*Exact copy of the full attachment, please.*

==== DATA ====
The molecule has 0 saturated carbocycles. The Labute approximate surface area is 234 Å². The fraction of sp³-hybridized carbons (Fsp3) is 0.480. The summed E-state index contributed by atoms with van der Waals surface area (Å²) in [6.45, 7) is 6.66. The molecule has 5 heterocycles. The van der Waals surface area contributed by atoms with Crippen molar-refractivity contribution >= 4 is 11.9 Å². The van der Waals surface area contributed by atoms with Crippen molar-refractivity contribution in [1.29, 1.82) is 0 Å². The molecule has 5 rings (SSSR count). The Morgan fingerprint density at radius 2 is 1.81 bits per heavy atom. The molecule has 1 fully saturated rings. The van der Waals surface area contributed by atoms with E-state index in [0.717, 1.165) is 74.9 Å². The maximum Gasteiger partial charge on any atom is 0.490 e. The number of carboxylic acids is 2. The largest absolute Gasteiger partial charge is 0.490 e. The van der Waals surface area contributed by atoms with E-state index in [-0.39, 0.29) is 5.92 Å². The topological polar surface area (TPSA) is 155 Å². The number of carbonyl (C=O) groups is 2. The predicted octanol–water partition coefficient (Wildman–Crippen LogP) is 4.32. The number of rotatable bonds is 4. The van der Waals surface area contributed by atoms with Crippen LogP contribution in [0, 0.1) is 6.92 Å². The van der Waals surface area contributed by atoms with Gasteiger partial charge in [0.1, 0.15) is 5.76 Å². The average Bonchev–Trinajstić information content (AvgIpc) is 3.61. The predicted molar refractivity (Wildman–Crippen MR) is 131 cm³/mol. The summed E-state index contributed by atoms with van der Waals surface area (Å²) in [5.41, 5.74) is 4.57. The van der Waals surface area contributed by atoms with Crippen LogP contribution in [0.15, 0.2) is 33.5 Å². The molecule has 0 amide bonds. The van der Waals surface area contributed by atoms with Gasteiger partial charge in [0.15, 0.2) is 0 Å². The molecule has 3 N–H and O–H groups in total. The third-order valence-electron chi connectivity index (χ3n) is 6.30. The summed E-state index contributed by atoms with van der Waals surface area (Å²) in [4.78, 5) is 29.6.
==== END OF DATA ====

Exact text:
The molecule has 0 saturated carbocycles. The Labute approximate surface area is 234 Å². The fraction of sp³-hybridized carbons (Fsp3) is 0.480. The summed E-state index contributed by atoms with van der Waals surface area (Å²) in [6.45, 7) is 6.66. The molecule has 5 heterocycles. The van der Waals surface area contributed by atoms with Crippen molar-refractivity contribution >= 4 is 11.9 Å². The van der Waals surface area contributed by atoms with Crippen molar-refractivity contribution in [1.29, 1.82) is 0 Å². The molecule has 5 rings (SSSR count). The Morgan fingerprint density at radius 2 is 1.81 bits per heavy atom. The molecule has 1 fully saturated rings. The van der Waals surface area contributed by atoms with E-state index in [0.717, 1.165) is 74.9 Å². The maximum Gasteiger partial charge on any atom is 0.490 e. The number of carboxylic acids is 2. The largest absolute Gasteiger partial charge is 0.490 e. The van der Waals surface area contributed by atoms with E-state index in [-0.39, 0.29) is 5.92 Å². The topological polar surface area (TPSA) is 155 Å². The number of carbonyl (C=O) groups is 2. The predicted octanol–water partition coefficient (Wildman–Crippen LogP) is 4.32. The number of rotatable bonds is 4. The van der Waals surface area contributed by atoms with Crippen LogP contribution in [0, 0.1) is 6.92 Å². The van der Waals surface area contributed by atoms with Gasteiger partial charge in [0.1, 0.15) is 5.76 Å². The average Bonchev–Trinajstić information content (AvgIpc) is 3.61. The predicted molar refractivity (Wildman–Crippen MR) is 131 cm³/mol. The summed E-state index contributed by atoms with van der Waals surface area (Å²) in [5.41, 5.74) is 4.57. The van der Waals surface area contributed by atoms with Crippen LogP contribution in [0.15, 0.2) is 33.5 Å². The molecule has 0 amide bonds. The van der Waals surface area contributed by atoms with Gasteiger partial charge in [0.15, 0.2) is 0 Å². The molecule has 3 N–H and O–H groups in total. The third-order valence-electron chi connectivity index (χ3n) is 6.30. The summed E-state index contributed by atoms with van der Waals surface area (Å²) in [4.78, 5) is 29.6.